COLUMBUS, Ohio -- For the first time since 2004, fourth-ranked Michigan comes to Ohio Stadium for the annual showdown with No. 10 Ohio State on Saturday as a favorite.
The Wolverines (10-1, 8-0 Big Ten) have legitimate reasons to believe that this might finally be their year to take down the Buckeyes (10-1, 7-1), a 3.5-point underdog early in the week, and end nearly two decades of frustration.
Michigan has lost 13 of the last 14 meetings between the archrivals. Its only win in the series during that stretch came in 2011, when Luke Fickell was Ohio State's interim coach for a season after Jim Tressel was forced to step down.
Ohio State has not been an underdog at home since that 2011 season against Wisconsin in a game that the Buckeyes won 33-29. The last time they were not favored at home against Michigan, they also prevailed in that game 37-21.
The struggle has been real for Michigan and its fourth-year coach, Jim Harbaugh, but they're ready to end Ohio State's domination. One of the players who was asked whether he believed the Wolverines would win Saturday (noon ET, FOX) didn't shy away from the question.
"Yeah, I do," Michigan running back Karan Higdon said. "That's how I feel. I believe firmly in my brothers, this team and this coaching staff. As a captain, I'll take that stand."
His prediction echoed the stand his coach took back in 1986 when Harbaugh, then Michigan's starting quarterback, guaranteed a victory at Ohio State. He backed up his words then by leading the Wolverines to a 26-24 win, but he stayed away from brash statements this week.
"I don't think about that," Harbaugh said Monday. "It's been a long time since. There's not much to say about that. I can't remember what it was or what it was that really made me say that or do that."
As usual when the teams meet, there's lots at stake for both teams. The winner goes to the Big Ten Championship Game next month in Indianapolis and remains a player for the College Football Playoff final four.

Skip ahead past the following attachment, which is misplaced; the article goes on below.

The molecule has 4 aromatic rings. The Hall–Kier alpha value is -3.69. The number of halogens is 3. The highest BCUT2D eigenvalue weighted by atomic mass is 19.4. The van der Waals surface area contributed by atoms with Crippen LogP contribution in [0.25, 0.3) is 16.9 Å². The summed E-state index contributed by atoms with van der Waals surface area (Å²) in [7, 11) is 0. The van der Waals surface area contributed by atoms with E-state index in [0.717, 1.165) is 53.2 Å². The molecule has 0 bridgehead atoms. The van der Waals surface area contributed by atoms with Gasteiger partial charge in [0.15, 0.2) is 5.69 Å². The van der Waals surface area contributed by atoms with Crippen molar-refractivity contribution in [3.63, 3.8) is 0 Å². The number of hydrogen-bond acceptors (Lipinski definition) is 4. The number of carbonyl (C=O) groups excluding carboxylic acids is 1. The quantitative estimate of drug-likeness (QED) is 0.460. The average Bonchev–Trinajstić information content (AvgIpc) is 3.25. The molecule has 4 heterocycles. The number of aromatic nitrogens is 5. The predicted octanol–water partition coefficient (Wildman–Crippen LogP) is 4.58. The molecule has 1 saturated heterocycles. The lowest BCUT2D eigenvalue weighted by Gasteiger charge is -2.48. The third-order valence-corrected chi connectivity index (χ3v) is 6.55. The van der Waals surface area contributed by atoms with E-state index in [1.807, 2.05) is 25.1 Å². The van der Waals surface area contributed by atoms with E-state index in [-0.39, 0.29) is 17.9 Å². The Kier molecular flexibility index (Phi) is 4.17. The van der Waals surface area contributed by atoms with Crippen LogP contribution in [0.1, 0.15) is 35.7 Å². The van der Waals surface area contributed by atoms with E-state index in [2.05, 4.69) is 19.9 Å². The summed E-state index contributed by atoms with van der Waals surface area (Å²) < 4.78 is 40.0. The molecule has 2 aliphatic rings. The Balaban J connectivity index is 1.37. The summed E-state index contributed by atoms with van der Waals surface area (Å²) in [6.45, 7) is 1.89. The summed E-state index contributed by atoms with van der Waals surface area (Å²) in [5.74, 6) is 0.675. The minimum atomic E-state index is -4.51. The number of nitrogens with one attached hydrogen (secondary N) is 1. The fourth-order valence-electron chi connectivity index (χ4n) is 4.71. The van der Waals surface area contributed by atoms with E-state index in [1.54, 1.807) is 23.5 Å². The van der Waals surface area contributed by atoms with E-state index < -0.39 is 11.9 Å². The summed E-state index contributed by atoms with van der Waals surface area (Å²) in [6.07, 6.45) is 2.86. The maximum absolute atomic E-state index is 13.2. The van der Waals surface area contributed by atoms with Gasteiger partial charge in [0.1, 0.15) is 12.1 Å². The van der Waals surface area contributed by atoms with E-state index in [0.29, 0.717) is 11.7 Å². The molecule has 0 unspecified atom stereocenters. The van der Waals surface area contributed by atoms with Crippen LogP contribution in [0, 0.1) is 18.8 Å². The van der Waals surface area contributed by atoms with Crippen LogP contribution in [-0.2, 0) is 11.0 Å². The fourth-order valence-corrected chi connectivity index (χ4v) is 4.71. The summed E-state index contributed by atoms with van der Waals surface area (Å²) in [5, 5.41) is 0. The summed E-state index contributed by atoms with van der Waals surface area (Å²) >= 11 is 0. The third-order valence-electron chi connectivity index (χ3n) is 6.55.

Since the Big Ten split into divisions in 2011, Michigan has never played in the championship game. To get there, the Wolverines will have to win in Columbus for the first time since 2000.
Adding a layer of intrigue to the week is speculation that this might be the last regular-season game for Urban Meyer, who has never lost to Michigan as Ohio State's coach, because of health issues. He appeared to be in pain on the sideline last week at Maryland.
Many analysts see Michigan winning because its defense ranks No. 1 nationally in fewest yards allowed and its offense has a quarterback (Shea Patterson) who can make plays and a running back (Higdon) with 1,106 rushing yards (second in the Big Ten behind only Wisconsin's Jonathan Taylor).
Like Michigan, Ohio State has only lost once, but it has shown more inconsistency this season, particularly on defense. Ohio State gave up more than 500 yards to Maryland in a 52-51 overtime victory last Saturday.
"We've had some really good defensive play at times, but not consistently," Ohio State defensive coordinator Greg Schiano said. "I said that after the first quarter of the season, I said that at the midway [point]. It's frustrating that we're not a consistent defense right now. But rest assured, every waking minute we have, we're going to try to get that fixed."
There are fewer concerns about Ohio State's offense, led by record-setting quarterback Dwayne Haskins, a deep group of playmaking wide receivers and a running back tandem of J.K. Dobbins and Michigan native Mike Weber, who missed last week's game but is expected to play.
Haskins has broken numerous school season passing records this season and last week for the first time showed a willingness to run when needed, scoring three touchdowns on the ground.
The Maryland native is well aware of what this game means.
"I watch Michigan every week," Haskins said. "They are always pretty good. I think they are like No. 1 in [total] defense.
"Getting some experience against them last year will help going out this week. Everything goes into full throttle and we will get ready for them."
Michigan's players will also be prepared for the fiercely competitive, hard-hitting battle.
"You start to play with your buddies and all of your brothers and you be with the guys that are from Michigan, that grew up and just can't stand Ohio State," Michigan defensive tackle Carlo Kemp told reporters this week. "You're with the guys who are from Ohio, who are enemies within their own state. You embody that rivalry game for them. This game is history, it's historic.
"This is the game everybody plays for. You want to go out there and you want to win for them, you want to win for your brothers."